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The New York Times Gets Its David Pogue Replacement From the Wall Street Journal

Farhad Manjoo, who joined the Journal last September, leaves for a very high-profile job.

Peter Kafka covers media and technology, and their intersection, at Vox. Many of his stories can be found in his Kafka on Media newsletter, and he also hosts the Recode Media podcast.

The New York Times has found a replacement for David Pogue, its high-profile tech reviewer: Sources say the Times is filling his old slot with Farhad Manjoo, the Wall Street Journal columnist who recently joined that paper.

Manjoo joined the Journal last September, after a five-year stint at Slate. Pogue left the Times in November for Yahoo, where he launched a new consumer tech site this month.

Late last year the Journal announced it had assembled a new team of reviewers to replace Walt Mossberg, who left the paper to start this website; and Katie Boehret, who also left the Journal to join this site.

I’ve asked Manjoo, along with representatives for the Journal and the Times, for comment.

Update: Times business editor Dean Murphy has announced Manjoo’s hire, via Twitter:

You also can read Manjoo’s own comments on LinkedIn.

And here’s the very effusive internal NYT memo from Murphy and technology editor Suzanne Spector on the hiring, where Manjoo declares he will be “niche”-less:

He’s written about the whiteboard as the secret weapon of tech companies. He’s explained how the startup American Giant perfected the cotton hoodie. He’s bemoaned the awful state of restaurant websites (“the swankier the place, the worse the page.”). And he’s argued that a great way to reduce gun deaths would be to create smarter guns. He’s even defended Amazon against bookstores, suggesting the Internet giant does a better job fostering literary culture.

Farhad Manjoo has been a distinctive and provocative voice in the world of tech journalism at such places as Slate, Fast Company and The Wall Street Journal.

Now he’s coming our way. We are thrilled to announce that Farhad will begin next month as Business Day’s new “State of the Art” columnist.

Times readers have been treated to Farhad’s work in the Times Magazine and the Home section, where he periodically wrote a “Home Tech” column before taking up his current job at The Journal. In one unforgettable piece about embracing technology to stay cool, he confessed that his crusade resulted from being humiliated after wearing shorts to a sweltering summer wedding. “In a prenuptial climate report, the couple had assured guests that they should feel free to ‘dress for comfort and safety’ rather than style,” he wrote. “And did I mention that the shorts happened to be pinstriped? I’m not the sort of man who wears just anything to a wedding.”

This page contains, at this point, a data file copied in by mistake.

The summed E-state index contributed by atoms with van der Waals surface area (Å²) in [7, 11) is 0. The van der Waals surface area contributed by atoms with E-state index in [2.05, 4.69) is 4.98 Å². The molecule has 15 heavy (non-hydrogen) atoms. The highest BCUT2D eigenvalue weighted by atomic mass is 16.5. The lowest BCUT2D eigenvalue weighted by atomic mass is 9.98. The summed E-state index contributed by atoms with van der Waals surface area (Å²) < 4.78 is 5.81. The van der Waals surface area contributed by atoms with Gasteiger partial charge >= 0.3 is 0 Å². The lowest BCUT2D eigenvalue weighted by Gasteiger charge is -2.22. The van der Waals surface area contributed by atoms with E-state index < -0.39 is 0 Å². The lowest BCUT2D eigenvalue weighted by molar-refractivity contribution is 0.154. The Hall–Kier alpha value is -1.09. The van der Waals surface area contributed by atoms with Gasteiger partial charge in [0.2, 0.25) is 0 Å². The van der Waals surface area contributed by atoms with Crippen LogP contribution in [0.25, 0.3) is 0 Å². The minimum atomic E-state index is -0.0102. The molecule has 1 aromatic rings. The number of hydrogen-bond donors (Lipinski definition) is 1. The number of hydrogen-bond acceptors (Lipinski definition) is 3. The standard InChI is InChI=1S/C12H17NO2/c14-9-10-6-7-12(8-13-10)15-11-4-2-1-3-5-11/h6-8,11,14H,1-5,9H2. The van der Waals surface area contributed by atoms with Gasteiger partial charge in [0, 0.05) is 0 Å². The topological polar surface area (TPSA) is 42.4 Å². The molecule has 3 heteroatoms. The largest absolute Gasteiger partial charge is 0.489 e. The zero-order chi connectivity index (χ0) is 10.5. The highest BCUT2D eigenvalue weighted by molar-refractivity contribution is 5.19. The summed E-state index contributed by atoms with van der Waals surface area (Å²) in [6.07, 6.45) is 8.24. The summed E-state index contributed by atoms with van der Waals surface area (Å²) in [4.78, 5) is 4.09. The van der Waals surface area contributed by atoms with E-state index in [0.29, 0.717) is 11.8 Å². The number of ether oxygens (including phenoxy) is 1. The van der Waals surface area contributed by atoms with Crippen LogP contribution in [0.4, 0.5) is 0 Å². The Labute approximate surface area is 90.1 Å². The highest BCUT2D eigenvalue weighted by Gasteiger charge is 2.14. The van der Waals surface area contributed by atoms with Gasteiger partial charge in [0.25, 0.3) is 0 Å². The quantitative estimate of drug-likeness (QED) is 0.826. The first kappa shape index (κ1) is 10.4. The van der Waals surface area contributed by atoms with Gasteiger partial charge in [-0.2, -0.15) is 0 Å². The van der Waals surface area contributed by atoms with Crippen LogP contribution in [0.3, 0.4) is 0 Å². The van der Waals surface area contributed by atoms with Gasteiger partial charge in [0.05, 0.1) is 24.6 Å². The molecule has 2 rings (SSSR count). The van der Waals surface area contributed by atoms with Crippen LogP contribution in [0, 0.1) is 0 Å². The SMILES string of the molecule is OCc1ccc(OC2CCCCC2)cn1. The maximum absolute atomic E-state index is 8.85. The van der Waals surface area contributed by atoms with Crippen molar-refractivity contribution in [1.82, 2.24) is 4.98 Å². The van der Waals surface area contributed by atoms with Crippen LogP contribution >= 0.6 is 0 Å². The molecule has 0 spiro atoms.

In his new role at The Times, Farhad will push “State of the Art” beyond traditional reviews to examine the tech industry more broadly and the role technology plays across the board — what he calls “tech’s intrusion into society.” And as with his pinstriped shorts episode, he plans to have fun doing so.

“Tech innovations now spider into every corner of our lives, altering our relationships with friends and family, our jobs, education, government, leisure time, finances, health and on and on,” he says. “My niche, then, is to have no niche.”

Farhad got his start in journalism as editor of his college newspaper at Cornell (he’ll be joining other Big Reds on BizDay, including Andrew Ross Sorkin, Jeff Sommer and Suzanne Spector). He went on to work at and Salon and write a book, “True Enough: Learning to Live in a Post-Fact Society,” which argues that modern technology pushes people to believe stories that aren’t true and to follow news that suits their beliefs. From there he went to Slate and Fast Company, landing at The Journal last September.

Farhad, who lives with his wife and children in the Bay Area, will be based in San Francisco, where he will join the best team of tech journalists in the business. His arrival is the first piece of an exciting re-imagining of our consumer technology coverage. More to come on that soon.

— Dean & Suzanne

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